Friday, 10 March 2017

Making the Mayor of Bristol’s City pledge a reality, The Architecture Centre continues its commitment to diversity in placemaking with its work experience programme: Shape My City


PRESS RELEASE - January 2017 

This year Bristol’s Architecture Centre ‘comes of age’ at 21 years old. To celebrate the Centre launches the fourth year of its successful Shape My City programme for girls and young people from Black and Minority Ethnic (B&ME ) backgrounds aged 15-19 years old. The 2017 programme marks the Centre’s continued commitment to career progression for all young people and to diversity in the arts and built environment sectors.

Shape My City
Shape My City is a creative youth project that inspires participants about careers in the world of architecture and placemaking and supports their skills development to pursue future work and study options. One of the first participants was Hani Salih from East Bristol. Now aged 21 and in his second year of Architecture in Manchester, he recalls:

Shape My City changed my life and I am grateful for the doors it helped open for me and others. It greatly increased my passion for architecture and cemented my decision to pursue a career in the field.’

Hani’s experience of the programme is captured in Hani’s Story, a newly compiled case study highlighting the impact of the programme. It also showcases a real-life application of the Mayor of Bristol’s city commitment to young people’s progression and careers development.


Commitment to young people’s progression
In December 2016, Mayor Marvin Rees launched the Bristol Resilient City Strategy by renewing his pledge for diversity in the city, calling for greater support of B&ME young people in the work force. Stating,
we will deliver work experience and apprenticeships for every young person’, Mayor Rees believes that gaining quality work experience has a big impact on an individual’s progression opportunities and calls for city-wide industry support of the pledge.  

Shape My City delivers on this commitment. Through a year-long creative programme of workshops and site visits with inspiring professionals, the young participants gain key knowledge, skills and confidence to support their future career pathways. The participants meet and work with a wide range of professionals (architects, landscape designers, engineers, public artists, urban designers and planners) opening their eyes to the diverse professions available in the sector. The programme also enables participants to achieve their Arts Award Accreditation and offers one-to-one mentoring and volunteering opportunities.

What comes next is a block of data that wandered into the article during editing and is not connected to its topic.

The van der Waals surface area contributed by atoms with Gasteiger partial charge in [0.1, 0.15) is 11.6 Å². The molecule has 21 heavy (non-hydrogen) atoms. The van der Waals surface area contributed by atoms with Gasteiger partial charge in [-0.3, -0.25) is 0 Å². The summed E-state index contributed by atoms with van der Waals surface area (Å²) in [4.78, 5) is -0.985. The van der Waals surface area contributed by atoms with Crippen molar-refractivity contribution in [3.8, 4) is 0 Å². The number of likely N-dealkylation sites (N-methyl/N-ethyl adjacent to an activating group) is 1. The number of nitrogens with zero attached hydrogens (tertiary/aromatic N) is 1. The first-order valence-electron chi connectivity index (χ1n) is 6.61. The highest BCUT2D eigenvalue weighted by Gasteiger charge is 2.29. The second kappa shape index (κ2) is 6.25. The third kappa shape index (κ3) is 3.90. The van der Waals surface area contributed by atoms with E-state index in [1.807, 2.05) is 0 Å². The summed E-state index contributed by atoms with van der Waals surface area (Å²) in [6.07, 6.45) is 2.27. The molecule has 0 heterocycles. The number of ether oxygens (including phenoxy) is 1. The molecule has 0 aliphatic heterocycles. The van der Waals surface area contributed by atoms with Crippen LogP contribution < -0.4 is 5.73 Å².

Critically, like work experience, the programme develops practical and applicable skills. Each year The Architecture Centre presents a live project challenge to the participants. In 2015 they designed and built a sustainable shelter for the Asylum Seekers Allotment Project; view project film. In 2016 the young people worked with artist Scott Farlow to create a ‘Fun Palace’ temporary structure on the harbourside as part of the Centre’s anniversary Weekender; view the video.


Commitment to diversity
Supporting and inspiring young people from all backgrounds to progress in their careers also communicates the Architecture Centre’s diversity commitment. The Architecture Centre believes that architecture is for everyone. Amy Harrison, Learning and Participation Manager for the Centre, reflects:

‘We have a long track record of using the art form of architecture to inspire and involve all children and young people. We passionately believe the cultural offer of Bristol should benefit all communities in the city, and that the cultural and built environment sectors should reflect the diversity of contemporary Britain. By working together with industry professionals and universities we aim to give young people enriching career and participation opportunities.’

As an Arts Council England (ACE) National Portfolio Organisation The Architecture Centre’s inclusive programming, through projects such as Shape My City, embodies the aspirations of ACE’s Creative Case for Diversity and the Government’s White Paper on Culture.



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